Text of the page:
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Kia debuts three electric vehicles that are coming in the next 18 months

Kia’s global electric vehicle (EV) strategy will bring three new models to market in the next 18 months, pushing past traditional style and segment definitions and into the zero-emissions era.

The production-ready Kia EV5, already revealed in photographs, Concept EV3 and Concept EV4 were introduced in a small event enclave east of Seoul, South Korea as part of the company’s first EV Day press gathering.

EV5 is a battery-electric compact SUV that is designed for milennial families. It is destined for Asian and European markets, and will come to Canada. “Kia is considering to export the EV5 to North America starting from 2025. There is no plan to produce the EV5 in North America,” the automaker told Newsweek.

EV5 is slightly smaller than EV6 and delivers a more rugged, EV9-like body style, with urban prowess. It will be offered in a high-performance EV5 GT version, which will debut at a later date.

Chief Kia designer Karim Habib says that EV5 is designed to give its owners, “a life enriching experience that goes beyond the physical boundaries of the car itself.”

The Kia Concept EV4 is a look at the intersection of sedan and crossover, a space clearly inspired by Saab but standing out as “post sedan” in designer speak. It’s smaller than the EV6.

Concept EV3 is an electric compact SUV that’s equal parts “practical and joyful”, the automaker says. It’s slightly larger than Seltos but smaller than Niro in proportion. While its looks are exactly like the EV9 and EV5, they all share similar upright position thanks to traditional SUV styling.

EV3 and EV4 are destined for the U.S. market when they get into final form.

These three vehicles join the Niro EV, EV6 and EV9 as the company’s electric pathway toward future success. The brand aims to sell one million electric vehicles annually by 2026.

By 2030, Kia will sell 1.6 million per year, in a market that is slated to reach 36 million units of sale per year by the same market.

Kia’s EV lineup will have models priced from $30,000 to $80,000, including the recently-announced pricing of the EV9. The EV3, EV4 and EV5 will be priced from $35,000 to $50,000.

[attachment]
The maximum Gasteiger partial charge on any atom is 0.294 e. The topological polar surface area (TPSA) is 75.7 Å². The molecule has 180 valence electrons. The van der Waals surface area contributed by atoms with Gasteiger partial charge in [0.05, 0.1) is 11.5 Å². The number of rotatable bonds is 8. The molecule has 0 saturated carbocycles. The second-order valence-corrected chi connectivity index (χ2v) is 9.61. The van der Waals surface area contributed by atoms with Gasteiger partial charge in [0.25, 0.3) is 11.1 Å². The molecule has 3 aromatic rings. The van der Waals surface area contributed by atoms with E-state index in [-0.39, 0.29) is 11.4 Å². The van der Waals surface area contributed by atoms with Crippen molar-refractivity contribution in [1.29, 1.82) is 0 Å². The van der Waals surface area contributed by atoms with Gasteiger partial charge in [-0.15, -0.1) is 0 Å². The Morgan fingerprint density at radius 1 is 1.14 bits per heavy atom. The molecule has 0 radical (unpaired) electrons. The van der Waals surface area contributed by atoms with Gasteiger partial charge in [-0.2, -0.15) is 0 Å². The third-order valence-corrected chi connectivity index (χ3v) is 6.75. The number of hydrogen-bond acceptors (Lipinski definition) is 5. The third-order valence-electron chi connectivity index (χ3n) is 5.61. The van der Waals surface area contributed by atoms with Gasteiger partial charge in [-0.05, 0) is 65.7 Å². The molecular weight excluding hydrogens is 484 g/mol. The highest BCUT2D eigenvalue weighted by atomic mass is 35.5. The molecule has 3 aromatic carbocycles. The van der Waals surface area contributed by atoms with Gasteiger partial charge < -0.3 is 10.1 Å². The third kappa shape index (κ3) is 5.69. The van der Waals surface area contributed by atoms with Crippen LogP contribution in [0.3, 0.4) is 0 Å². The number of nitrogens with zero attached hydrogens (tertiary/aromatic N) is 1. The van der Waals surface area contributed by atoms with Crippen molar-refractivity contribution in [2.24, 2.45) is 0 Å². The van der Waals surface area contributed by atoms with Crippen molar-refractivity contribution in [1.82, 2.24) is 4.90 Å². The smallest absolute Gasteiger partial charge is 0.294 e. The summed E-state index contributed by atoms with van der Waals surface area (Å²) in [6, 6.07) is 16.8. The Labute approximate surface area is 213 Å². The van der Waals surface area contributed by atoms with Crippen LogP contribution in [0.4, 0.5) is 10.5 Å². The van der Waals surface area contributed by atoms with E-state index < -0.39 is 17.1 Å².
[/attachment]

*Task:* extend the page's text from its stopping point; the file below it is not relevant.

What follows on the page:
Markets that have rapid EV adoption, like Scandinavia, will see the new models come to their dealers first. Regions with slower adoption rates will see the vehicles later, as part of an aim to “diversify product offerings and cater to various customer preferences,” Kia said in a press release.

Some of this rollout is also contingent on the availability of batteries. Joint vehicle battery-making facility build-out is underway in the state of Georgia as part of a partnership with SK On. Hyundai Motor Group, the parent company of the Kia, Genesis and Hyundai brands, plans to spend $5 billion on the facility.

Additionally, Kia intends to establish a total of eight global EV production facilities by 2025. These facilities will have the ability to research, develop, produce and supply countries’ vehicle needs, with Korea serving as the main hub.

Production in Europe will focus on small- and medium-sized EVs. In China, the emphasis will be on mid- to large-sized SUVs. Models for emerging markets will be produced in India while North American production will be diverse in response to the Inflation Reduction Act (IRA).

“Kia’s initial EV focus is on Europe and China, which makes sense in terms of differences in the pace of regional adoption and regional regulatory pressure. But with many automakers taking this logical approach, it could mean the US availability of a wider range of EVs occurs more toward the end of the decade than the middle of the decade,” Stephanie Brinley, associate director of research and analysis at S&P Global, told Newsweek.

“Though the EV5 and the concepts suggested by EV4 and EV3 are priced more affordably, their size and positioning is presented as better suited to China and Europe. These three new EV products should combine with existing EVs to create a robust EV product lineup as a whole—but there don’t seem to be many markets likely to see the whole portfolio.

“Over time, however, if the U.S. is to transition to an EV-dominant market as well as elsewhere, a robust offering smaller and less expensive products must be part of the mix. That may not be until the next decade, despite announced plans moving forward, but it has to happen.”

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